Wednesday, December 28, 2011
Girl babies don't count - Gendercide Part II
Genocide in China is usually seen as a consequence of the one-child policy or as a product of poverty or ignorance. But it has become clear that there is more to it than these assumed factors. Research shows that between 1990 and 2005 there was surplus of bachelors, known in China as guanggun (bare branches). This increase was not linked to the one child policy. It was a direct result of the war against baby girls.
Like India, China's gender ratio is totally skewed. According to the Chinese Academy of Social Sciences (CASS), the ratio in 2011 is 123 boy per 100 girls. These rates are biologically impossible without human intervention. Nick Eberstadt, a demographer at the American Enterprise Institute, describes it as "the fateful collision between overweening son preference, the use of rapidly spreading prenatal sex-determination technology and declining fertility.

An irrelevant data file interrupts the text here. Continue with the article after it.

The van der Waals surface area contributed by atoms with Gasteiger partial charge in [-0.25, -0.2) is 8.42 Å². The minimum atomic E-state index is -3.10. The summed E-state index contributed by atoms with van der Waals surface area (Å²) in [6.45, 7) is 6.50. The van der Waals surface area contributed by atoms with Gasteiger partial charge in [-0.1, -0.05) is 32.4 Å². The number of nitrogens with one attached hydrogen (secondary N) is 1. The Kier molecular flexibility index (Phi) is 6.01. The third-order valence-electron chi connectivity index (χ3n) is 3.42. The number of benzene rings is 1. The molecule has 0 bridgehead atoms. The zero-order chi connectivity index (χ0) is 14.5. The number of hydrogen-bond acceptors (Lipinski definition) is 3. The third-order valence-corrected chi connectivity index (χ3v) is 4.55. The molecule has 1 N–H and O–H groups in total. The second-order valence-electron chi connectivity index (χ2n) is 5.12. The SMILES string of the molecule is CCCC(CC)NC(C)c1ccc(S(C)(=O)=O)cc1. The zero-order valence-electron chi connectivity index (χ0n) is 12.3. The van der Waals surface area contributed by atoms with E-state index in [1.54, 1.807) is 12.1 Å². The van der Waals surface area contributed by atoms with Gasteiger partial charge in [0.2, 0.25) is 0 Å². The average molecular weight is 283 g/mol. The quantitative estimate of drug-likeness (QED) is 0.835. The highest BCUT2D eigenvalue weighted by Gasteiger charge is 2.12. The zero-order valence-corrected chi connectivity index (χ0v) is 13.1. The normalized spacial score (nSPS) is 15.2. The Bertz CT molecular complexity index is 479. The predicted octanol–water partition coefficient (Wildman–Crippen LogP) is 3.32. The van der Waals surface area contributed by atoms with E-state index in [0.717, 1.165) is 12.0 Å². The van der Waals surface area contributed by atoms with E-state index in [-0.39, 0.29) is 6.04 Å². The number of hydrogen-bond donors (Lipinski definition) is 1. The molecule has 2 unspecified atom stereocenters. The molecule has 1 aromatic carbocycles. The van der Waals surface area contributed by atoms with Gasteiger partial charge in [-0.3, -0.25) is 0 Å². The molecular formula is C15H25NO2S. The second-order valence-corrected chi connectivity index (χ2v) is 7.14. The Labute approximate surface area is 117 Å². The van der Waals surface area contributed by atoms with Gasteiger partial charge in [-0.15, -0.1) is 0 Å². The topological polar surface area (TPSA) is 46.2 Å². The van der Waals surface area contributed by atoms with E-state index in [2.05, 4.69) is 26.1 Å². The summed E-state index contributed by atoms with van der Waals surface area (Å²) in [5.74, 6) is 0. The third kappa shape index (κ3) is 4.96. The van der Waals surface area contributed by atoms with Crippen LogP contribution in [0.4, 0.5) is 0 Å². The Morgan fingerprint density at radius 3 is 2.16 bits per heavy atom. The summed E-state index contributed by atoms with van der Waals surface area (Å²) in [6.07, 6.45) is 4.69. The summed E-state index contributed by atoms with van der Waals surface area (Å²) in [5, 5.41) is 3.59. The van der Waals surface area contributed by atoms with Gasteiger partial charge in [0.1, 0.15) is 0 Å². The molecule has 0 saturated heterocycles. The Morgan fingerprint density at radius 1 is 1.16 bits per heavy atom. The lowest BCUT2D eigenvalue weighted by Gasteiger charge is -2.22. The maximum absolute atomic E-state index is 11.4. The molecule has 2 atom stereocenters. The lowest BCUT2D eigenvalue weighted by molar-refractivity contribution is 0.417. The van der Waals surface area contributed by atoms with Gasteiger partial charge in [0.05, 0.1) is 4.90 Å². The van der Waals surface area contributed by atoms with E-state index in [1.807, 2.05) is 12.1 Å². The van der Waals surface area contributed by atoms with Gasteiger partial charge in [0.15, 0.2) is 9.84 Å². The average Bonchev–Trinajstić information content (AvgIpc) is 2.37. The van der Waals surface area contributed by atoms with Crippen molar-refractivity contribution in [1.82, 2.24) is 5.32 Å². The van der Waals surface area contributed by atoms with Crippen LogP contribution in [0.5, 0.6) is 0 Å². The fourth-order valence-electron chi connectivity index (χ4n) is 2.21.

Other countries that show a skewed sex-ratio included Armenia, Azerbaijan, Georgia, Serbia, South Korea, Hong Kong, Singapore, Cyprus and Bosnia. The surprising thing is seeing countries as rich and well educated as South Korea, Hong Kong and Singapore with high sex-ratio slanted towards males.
Sources: The Economist